commentary on Politics and a little bit of everything else

A Good and True Illegal Immigrant Story……And the Dream Act…..

I found this story out there about a woman who found out that she was an illegal immigrant when she was 13, went on tp get herself legal and moved on to graduate school…go to college and graduate school and get a chance to let us know her story of how she became one of the 300 million american’s that we are proud of…..

This is something people should not be afraid of…..

Immigration has a personal face……

This piece includes a push for the Development, Relief and Education for Alien Minors Act, also known as The Dream Act…..This bill proposes to offer full citizenship to children of illegal immigrants who have been on America for a certain time and can demonstrate good character and eduction…..the bill would apply to people in the US military that meet the same criteria….

Countless demonstrations have taken place in a national effort to bring attention to theDevelopment, Relief and Education for Alien Minors Act, also known as The Dream Act. In solidarity with the Dream Act, and the countless students who would benefit from this legislation, I share with you my own journey from a small country in Central America to the vast urban jungle of Los Angeles.

2010-05-21-dreamactbutton.jpgFrom 1980 – 1992, my country of origin, El Salvador, was deeply entangled in a civil war. Financially supported by the U.S. government under President Carter and President Reagan, the Salvadoran government was able to wage war against its citizens in the final stages of the Cold War.

I lost my father because of this war. He died trying to protect the basic human rights of farmers, mothers and children.

In 1983, when I was just three years old, my mother, just in her early 20’s, made a decision that would change our destiny. She would go to the U.S., work and to find a way to send money back home so that I could join her. The irony of relocating to a

country that enabled the Salvadoran government to propel thousands of its citizens to leave doesn’t escape me.

Within a few years, working as a nanny despite having a bachelor’s degree, my mother had saved enough money and sent for me. I was five years old. She had remarried and I had a new family. Life was wonderful and the American dream was within reach. I was the oldest of five daughters, and went on to be the first in my family to graduate from an American high school. I received my undergraduate degree from Cal State Los Angeles and just last year, a Masters from the University of Southern California, where I was the student speaker at the Chicano/Latino graduation ceremony. I took out loans and worked countless jobs from selling TV’s at Circuit City to walking dogs to answering phones – my parents had taught me to value of hard work and setting goals.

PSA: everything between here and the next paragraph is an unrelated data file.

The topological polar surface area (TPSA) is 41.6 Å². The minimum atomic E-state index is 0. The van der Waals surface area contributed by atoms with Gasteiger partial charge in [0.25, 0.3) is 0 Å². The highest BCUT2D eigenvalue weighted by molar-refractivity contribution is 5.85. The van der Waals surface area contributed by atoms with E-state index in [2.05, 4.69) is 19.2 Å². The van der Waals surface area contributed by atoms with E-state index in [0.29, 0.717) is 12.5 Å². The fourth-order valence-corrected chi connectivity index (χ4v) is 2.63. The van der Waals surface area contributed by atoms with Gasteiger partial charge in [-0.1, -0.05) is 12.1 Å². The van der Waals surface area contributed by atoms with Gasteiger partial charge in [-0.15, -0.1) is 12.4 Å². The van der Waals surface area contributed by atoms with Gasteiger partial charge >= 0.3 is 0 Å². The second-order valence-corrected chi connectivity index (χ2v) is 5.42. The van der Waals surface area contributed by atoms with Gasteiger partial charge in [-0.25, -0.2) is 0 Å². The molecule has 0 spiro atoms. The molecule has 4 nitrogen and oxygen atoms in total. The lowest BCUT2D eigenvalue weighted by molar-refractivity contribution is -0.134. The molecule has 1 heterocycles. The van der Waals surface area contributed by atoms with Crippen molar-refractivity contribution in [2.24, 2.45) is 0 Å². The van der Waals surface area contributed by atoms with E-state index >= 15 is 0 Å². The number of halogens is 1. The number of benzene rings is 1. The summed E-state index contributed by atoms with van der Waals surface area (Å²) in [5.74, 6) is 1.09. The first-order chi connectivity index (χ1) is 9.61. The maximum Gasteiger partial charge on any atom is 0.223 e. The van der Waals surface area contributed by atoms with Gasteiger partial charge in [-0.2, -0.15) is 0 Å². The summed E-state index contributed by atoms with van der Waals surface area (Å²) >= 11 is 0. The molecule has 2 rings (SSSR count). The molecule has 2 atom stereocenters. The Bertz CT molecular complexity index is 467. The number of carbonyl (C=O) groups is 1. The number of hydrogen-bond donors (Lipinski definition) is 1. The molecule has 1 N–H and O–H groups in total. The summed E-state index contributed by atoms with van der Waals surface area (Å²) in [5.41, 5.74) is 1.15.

A few weeks ago, my state senator, Gloria Romero, recognized me as “Woman of the Year” for my work as a broadcaster and for my community service.

As I read the headlines of students risking deportation in acts that are nothing short of true American patriotism in efforts to increase the dialogue on the need for comprehensive immigration reform, I cant help but wonder about my own journey.

You see, I was thirteen years old when I learned I was undocumented – that I was “illegal.” I had crossed the Mexico and U.S. border with a Mickey Mouse shirt in the backseat of a coyote. Me, the girl who played violin, loved the Dodgers, received straight A’s and always sat in front of the class. How could I be illegal?

Turns out that despite living in a country where people were being murdered, women raped and children going missing, the U.S. government refused us political asylum. We were faced with the option of 1) risking death through war or 2) being in the U.S. without proper paperwork.

The choice was a simple one of survival.

For most teenagers, turning 13 is a right of passage, high school looms ahead with dreams of prom, boys and football rallies. For me, I learned the truth of my status and began to see the world through a different lens. We didn’t leave El Salvador because we wanted to; we left because we had to.

The choices that followed that decision have been a trickle-down effect that occurred the moment President Reagan agreed to increase funding for the Salvadoran civil war.


May 23, 2010 Posted by | Other Things | , , , , | 7 Comments